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Home > Research > Researchers > Paul Ashwin
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Current Postgraduate Research Students

Paul Ashwin supervises 11 postgraduate research students. Some of the students have produced research profiles, these are listed below:

Student research profiles

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Dr Paul Ashwin

Head of Department, Senior Lecturer

Paul Ashwin

County South

Lancaster University

Bailrigg

Lancaster LA1 4YL

United Kingdom

Tel: +44 1524 594443

Location:

Research overview

My research interests are focused on the relations between teaching-learning and knowledge-curriculum practices in higher education. I am also interested in the relations between these practices and higher education policies as well as the relations between theories and methods in research into higher education. The kinds of questions that I explore in this research include:  What counts as high quality teaching and learning in higher education? How is this positioned in policies and practices? How do we research and theorise these competing notions of quality?

PhD supervision

I am interested in receiving PhD proposals in most areas related to knowledge, curriculum, teaching, learning and assessment in higher education, particularly those relating to students' and academics' experiences of higher education.

Profile

Before coming to Lancaster, I spent four years researching students' experiences of learning at the Institute for the Advancement of University Learning, University of Oxford and, before that, seven years implementing and researching peer learning at Newham College of Further Education.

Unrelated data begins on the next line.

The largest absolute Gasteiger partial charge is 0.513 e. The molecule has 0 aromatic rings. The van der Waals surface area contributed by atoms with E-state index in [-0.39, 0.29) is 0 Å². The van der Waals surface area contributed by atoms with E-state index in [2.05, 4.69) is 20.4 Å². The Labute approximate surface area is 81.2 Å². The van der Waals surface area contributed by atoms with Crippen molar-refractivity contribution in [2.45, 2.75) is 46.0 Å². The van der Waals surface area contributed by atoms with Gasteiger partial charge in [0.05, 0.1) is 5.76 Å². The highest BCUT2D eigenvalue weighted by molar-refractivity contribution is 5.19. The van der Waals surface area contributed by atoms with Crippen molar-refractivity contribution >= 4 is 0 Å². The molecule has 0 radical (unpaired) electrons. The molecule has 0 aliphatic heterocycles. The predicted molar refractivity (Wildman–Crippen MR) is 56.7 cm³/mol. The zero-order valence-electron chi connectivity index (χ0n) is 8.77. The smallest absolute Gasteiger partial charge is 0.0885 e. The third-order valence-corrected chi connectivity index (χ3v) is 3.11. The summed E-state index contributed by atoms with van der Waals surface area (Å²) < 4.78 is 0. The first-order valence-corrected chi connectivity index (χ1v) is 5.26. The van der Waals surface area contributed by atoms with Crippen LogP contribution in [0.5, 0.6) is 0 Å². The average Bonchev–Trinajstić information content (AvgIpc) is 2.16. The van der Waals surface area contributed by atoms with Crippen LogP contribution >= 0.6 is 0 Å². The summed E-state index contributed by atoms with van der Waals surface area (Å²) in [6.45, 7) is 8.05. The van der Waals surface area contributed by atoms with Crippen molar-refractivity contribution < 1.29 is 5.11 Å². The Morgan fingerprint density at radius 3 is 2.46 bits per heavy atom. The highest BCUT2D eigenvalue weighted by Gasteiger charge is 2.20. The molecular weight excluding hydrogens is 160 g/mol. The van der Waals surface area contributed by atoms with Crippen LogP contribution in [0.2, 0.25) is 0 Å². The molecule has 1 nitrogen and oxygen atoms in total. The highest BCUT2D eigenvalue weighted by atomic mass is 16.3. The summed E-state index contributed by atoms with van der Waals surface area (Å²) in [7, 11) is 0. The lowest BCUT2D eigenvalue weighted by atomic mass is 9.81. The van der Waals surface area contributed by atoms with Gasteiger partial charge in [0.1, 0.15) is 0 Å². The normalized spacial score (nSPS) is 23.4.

Research Interests

My research interests are focused on teaching, learning, and assessment in higher education. My recent book 'Analysing Teaching-Learning Interactions in Higher Education' focuses on ways of conceptualising teaching-learning processes in higher education that support a consideration of both structure and agency. Following on from the work in this book, I am examining the relations between theory and method in research into higher education. I have recently completed an Economic and Social Research Council funded project looking at pedagogic quality and inequality in undergraduate Sociology degrees. This project focused on comparing the quality of teaching, learning and curricula in undergraduate sociology and allied subjects in four universities that have different reputations for the quality of the undergraduate experience that they offer. The study aimed to question the assumptions underlying these reputations through an in-depth exploration of the relations between what students bring to university, their experiences of university education and what they gain it. We investigated what is taught, why and how; and how undergraduate students' and lecturers' experience and evaluate the curriculum and the teaching and learning environment.

I am a member of the Governing Council of the Society for Research in Higher Education. I am a member of the Economic and Social Research Council's Peer Review College.

Current Teaching

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